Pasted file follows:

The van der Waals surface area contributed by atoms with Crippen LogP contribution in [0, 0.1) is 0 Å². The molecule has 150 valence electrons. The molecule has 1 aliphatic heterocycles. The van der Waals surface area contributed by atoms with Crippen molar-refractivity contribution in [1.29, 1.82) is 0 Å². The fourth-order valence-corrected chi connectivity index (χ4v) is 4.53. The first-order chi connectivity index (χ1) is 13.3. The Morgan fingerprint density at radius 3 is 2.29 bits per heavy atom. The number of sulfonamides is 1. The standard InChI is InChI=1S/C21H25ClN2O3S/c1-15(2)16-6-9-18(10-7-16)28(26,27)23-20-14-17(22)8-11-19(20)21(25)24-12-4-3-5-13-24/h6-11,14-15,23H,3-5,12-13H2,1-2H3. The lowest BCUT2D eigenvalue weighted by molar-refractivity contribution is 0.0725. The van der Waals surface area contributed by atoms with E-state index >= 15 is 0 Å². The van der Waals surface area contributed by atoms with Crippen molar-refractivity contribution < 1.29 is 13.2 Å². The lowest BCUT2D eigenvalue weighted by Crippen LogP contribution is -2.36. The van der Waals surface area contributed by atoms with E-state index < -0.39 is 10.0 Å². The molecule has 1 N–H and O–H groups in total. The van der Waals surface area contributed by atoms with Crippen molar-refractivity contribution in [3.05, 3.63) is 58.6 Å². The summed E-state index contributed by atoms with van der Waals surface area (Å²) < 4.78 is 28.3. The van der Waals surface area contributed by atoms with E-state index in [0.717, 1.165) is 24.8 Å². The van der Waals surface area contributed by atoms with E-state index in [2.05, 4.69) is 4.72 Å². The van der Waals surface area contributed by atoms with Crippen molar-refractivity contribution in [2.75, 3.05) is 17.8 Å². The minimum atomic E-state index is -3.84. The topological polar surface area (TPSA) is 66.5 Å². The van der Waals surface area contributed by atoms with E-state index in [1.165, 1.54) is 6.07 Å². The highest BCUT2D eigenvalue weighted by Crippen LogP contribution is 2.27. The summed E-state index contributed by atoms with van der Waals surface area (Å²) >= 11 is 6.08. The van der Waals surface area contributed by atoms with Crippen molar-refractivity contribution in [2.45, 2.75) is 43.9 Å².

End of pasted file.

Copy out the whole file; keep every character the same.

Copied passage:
The van der Waals surface area contributed by atoms with Crippen LogP contribution in [0, 0.1) is 0 Å². The molecule has 150 valence electrons. The molecule has 1 aliphatic heterocycles. The van der Waals surface area contributed by atoms with Crippen molar-refractivity contribution in [1.29, 1.82) is 0 Å². The fourth-order valence-corrected chi connectivity index (χ4v) is 4.53. The first-order chi connectivity index (χ1) is 13.3. The Morgan fingerprint density at radius 3 is 2.29 bits per heavy atom. The number of sulfonamides is 1. The standard InChI is InChI=1S/C21H25ClN2O3S/c1-15(2)16-6-9-18(10-7-16)28(26,27)23-20-14-17(22)8-11-19(20)21(25)24-12-4-3-5-13-24/h6-11,14-15,23H,3-5,12-13H2,1-2H3. The lowest BCUT2D eigenvalue weighted by molar-refractivity contribution is 0.0725. The van der Waals surface area contributed by atoms with E-state index >= 15 is 0 Å². The van der Waals surface area contributed by atoms with Crippen molar-refractivity contribution < 1.29 is 13.2 Å². The lowest BCUT2D eigenvalue weighted by Crippen LogP contribution is -2.36. The van der Waals surface area contributed by atoms with E-state index < -0.39 is 10.0 Å². The molecule has 1 N–H and O–H groups in total. The van der Waals surface area contributed by atoms with Crippen molar-refractivity contribution in [3.05, 3.63) is 58.6 Å². The summed E-state index contributed by atoms with van der Waals surface area (Å²) < 4.78 is 28.3. The van der Waals surface area contributed by atoms with E-state index in [0.717, 1.165) is 24.8 Å². The van der Waals surface area contributed by atoms with E-state index in [2.05, 4.69) is 4.72 Å². The van der Waals surface area contributed by atoms with Crippen molar-refractivity contribution in [2.75, 3.05) is 17.8 Å². The minimum atomic E-state index is -3.84. The topological polar surface area (TPSA) is 66.5 Å². The van der Waals surface area contributed by atoms with E-state index in [1.165, 1.54) is 6.07 Å². The highest BCUT2D eigenvalue weighted by Crippen LogP contribution is 2.27. The summed E-state index contributed by atoms with van der Waals surface area (Å²) >= 11 is 6.08. The van der Waals surface area contributed by atoms with Crippen molar-refractivity contribution in [2.45, 2.75) is 43.9 Å².